Employer's Legal Resource

Employment Law Update: Department of Labor Issues Final Rule Defining Independent Contractors

1.14.2021

The United States Department of Labor (DOL) has issued a Final Rule on independent contractors under the Fair Labor Standards Act (FLSA) with an effective date of March 8, 2021. However, the Final Rule and/or its effective date could be revised by the incoming Biden administration.

The Final Rule clarifies the standard for independent contractors under the FLSA, which has become a point of concern for employers due to the ever-growing ‘gig’ economy, which relies on independent contractors. The Final Rule sets forth five factors that employers should consider to determine whether a worker is an independent contractor. The factors are not exhaustive and no single factor is dispositive.

The Final Rule: The Five Factors

  1. The nature and degree of the control over the work. This factor weighs in favor of independent contractor status if the worker “exercises substantial control over key aspects of the performance of the work, such as by setting his or her own schedule, by selecting his or her projects, and/or through the ability to work for others, which might include the potential employer’s competitors.” However, this factor weighs in favor of an employee-employer relationship if the employer exercises substantial control over key aspects of the performance of the work.
  1. The worker’s opportunity for profit or loss. “This factor weighs towards the individual being an independent contractor to the extent the individual has an opportunity to earn profits or incur losses based on his or her exercise of initiative (such as managerial skill or business acumen or judgment) or management of his or her investment in or capital expenditure on, for example, helpers or equipment or material to further his or her work.”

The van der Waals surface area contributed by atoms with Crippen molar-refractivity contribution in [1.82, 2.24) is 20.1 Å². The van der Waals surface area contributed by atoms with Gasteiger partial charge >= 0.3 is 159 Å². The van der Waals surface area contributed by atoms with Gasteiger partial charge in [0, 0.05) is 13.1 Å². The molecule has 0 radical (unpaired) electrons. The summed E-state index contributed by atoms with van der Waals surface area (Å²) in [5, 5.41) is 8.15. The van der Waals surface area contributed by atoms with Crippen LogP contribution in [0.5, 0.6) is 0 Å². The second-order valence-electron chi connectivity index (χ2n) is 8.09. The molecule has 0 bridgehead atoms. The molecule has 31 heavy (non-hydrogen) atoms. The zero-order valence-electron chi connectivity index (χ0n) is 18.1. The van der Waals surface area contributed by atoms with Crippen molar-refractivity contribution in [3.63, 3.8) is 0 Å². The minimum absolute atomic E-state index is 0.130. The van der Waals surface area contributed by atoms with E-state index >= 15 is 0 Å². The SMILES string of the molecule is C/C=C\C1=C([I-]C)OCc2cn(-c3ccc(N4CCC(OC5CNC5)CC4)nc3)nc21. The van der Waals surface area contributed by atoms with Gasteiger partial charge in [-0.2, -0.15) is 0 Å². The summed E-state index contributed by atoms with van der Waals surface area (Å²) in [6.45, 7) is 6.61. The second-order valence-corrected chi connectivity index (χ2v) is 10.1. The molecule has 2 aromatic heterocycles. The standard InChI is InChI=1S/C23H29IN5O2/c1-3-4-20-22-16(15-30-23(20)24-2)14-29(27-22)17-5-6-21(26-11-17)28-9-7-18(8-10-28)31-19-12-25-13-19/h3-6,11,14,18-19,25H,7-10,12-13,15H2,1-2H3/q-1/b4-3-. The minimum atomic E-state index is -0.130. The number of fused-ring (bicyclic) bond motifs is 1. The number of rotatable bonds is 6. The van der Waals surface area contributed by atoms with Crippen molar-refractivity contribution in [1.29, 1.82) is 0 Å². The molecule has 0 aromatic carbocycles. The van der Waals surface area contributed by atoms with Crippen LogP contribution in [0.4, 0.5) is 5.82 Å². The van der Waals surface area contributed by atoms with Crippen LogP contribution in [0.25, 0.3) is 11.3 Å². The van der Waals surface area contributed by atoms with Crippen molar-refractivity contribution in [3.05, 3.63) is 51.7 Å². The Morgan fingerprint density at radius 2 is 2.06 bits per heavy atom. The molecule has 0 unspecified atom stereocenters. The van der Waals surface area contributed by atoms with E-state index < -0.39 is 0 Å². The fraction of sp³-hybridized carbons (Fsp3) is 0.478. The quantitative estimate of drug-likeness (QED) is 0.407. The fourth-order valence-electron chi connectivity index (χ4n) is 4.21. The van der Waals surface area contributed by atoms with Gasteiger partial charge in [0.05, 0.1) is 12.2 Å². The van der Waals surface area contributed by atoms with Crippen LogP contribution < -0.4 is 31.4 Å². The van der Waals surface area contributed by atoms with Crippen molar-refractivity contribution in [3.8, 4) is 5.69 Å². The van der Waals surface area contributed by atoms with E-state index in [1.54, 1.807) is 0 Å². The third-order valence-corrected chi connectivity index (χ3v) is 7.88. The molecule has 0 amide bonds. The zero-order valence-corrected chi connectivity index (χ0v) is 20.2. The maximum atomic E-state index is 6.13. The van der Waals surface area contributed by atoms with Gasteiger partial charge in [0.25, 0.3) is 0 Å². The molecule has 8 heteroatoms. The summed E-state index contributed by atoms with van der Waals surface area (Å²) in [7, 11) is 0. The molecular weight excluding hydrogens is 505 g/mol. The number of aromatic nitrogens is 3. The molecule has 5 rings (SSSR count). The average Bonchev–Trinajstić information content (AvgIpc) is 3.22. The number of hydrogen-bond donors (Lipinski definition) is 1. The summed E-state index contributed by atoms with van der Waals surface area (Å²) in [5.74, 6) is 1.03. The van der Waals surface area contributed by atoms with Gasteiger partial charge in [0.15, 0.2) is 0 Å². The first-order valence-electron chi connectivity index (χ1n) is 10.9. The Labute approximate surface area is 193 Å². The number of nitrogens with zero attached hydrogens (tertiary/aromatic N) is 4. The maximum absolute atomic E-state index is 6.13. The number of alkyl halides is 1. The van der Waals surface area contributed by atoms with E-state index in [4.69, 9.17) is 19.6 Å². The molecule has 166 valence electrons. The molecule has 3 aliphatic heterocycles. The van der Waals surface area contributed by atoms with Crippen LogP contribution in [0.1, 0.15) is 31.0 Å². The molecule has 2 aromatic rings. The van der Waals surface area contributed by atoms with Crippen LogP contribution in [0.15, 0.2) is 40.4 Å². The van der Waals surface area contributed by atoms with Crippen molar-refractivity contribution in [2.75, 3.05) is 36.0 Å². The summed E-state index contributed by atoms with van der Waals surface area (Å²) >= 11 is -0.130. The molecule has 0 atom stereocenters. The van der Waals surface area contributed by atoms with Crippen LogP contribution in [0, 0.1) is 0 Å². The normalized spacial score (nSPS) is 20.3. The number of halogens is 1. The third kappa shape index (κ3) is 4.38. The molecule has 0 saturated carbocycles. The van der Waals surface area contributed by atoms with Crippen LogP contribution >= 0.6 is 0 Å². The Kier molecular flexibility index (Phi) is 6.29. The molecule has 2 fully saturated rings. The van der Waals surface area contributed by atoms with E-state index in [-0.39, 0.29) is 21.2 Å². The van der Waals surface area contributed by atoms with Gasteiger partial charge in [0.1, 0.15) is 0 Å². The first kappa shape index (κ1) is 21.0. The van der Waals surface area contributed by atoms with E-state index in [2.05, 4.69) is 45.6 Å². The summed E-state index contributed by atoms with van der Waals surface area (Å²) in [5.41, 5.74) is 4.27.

1. The amount of skill required for the work. “This factor weighs in favor of the individual being an independent contractor to the extent the work at issue requires specialized training or skill that the potential employer does not provide.”
  2. The degree of permanence of the working relationship between the individual and the potential employer. “This factor weighs in favor of the individual being an independent contractor to the extent the work relationship is by design definite in duration or sporadic.”
  3. Whether the work is part of an integrated unit of production. “This factor weighs in favor of the individual being an employee to the extent his or her work is a component of the potential employer’s integrated production process for a good or service.”

The Final Rule further clarifies that factors one and two above are more probative of the question of economic dependence or lack thereof when compared to the other factors, and therefore typically carry greater weight in the analysis than any other factors.

The Wilentz Employment Law team will continue to monitor the status of the Final Rule under the incoming Biden administration. If you are an employer with a question about this legal alert or have another employment law concern, please contact Tracy Armstrong or another member of the Wilentz Employment Law team.

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